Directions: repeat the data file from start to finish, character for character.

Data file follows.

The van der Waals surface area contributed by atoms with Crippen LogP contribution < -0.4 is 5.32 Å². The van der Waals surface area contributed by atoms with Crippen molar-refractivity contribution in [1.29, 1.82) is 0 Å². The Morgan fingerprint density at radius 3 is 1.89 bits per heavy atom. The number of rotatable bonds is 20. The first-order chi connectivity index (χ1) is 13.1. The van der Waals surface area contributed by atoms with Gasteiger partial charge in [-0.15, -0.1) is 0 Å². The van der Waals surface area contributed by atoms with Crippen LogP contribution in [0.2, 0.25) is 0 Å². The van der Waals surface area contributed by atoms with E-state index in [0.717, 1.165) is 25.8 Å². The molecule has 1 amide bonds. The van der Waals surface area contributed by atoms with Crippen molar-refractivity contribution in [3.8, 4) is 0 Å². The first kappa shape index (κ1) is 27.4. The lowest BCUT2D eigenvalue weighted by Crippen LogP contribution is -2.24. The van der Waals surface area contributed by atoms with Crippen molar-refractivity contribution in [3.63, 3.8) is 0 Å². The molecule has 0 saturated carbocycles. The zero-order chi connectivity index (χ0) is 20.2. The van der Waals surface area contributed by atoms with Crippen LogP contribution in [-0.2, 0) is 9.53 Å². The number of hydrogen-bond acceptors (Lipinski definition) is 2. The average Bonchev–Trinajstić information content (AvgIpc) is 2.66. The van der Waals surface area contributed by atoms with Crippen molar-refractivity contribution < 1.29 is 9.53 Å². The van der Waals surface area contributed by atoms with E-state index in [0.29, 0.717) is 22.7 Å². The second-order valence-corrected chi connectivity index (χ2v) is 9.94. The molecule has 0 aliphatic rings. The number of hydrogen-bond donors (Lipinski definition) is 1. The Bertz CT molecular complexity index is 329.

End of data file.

The van der Waals surface area contributed by atoms with Crippen LogP contribution < -0.4 is 5.32 Å². The van der Waals surface area contributed by atoms with Crippen molar-refractivity contribution in [1.29, 1.82) is 0 Å². The Morgan fingerprint density at radius 3 is 1.89 bits per heavy atom. The number of rotatable bonds is 20. The first-order chi connectivity index (χ1) is 13.1. The van der Waals surface area contributed by atoms with Gasteiger partial charge in [-0.15, -0.1) is 0 Å². The van der Waals surface area contributed by atoms with Crippen LogP contribution in [0.2, 0.25) is 0 Å². The van der Waals surface area contributed by atoms with E-state index in [0.717, 1.165) is 25.8 Å². The molecule has 1 amide bonds. The van der Waals surface area contributed by atoms with Crippen molar-refractivity contribution in [3.8, 4) is 0 Å². The first kappa shape index (κ1) is 27.4. The lowest BCUT2D eigenvalue weighted by Crippen LogP contribution is -2.24. The van der Waals surface area contributed by atoms with Crippen molar-refractivity contribution in [3.63, 3.8) is 0 Å². The molecule has 0 saturated carbocycles. The zero-order chi connectivity index (χ0) is 20.2. The van der Waals surface area contributed by atoms with Crippen LogP contribution in [-0.2, 0) is 9.53 Å². The number of hydrogen-bond acceptors (Lipinski definition) is 2. The average Bonchev–Trinajstić information content (AvgIpc) is 2.66. The van der Waals surface area contributed by atoms with Crippen molar-refractivity contribution < 1.29 is 9.53 Å². The van der Waals surface area contributed by atoms with E-state index in [0.29, 0.717) is 22.7 Å². The second-order valence-corrected chi connectivity index (χ2v) is 9.94. The molecule has 0 aliphatic rings. The number of hydrogen-bond donors (Lipinski definition) is 1. The Bertz CT molecular complexity index is 329.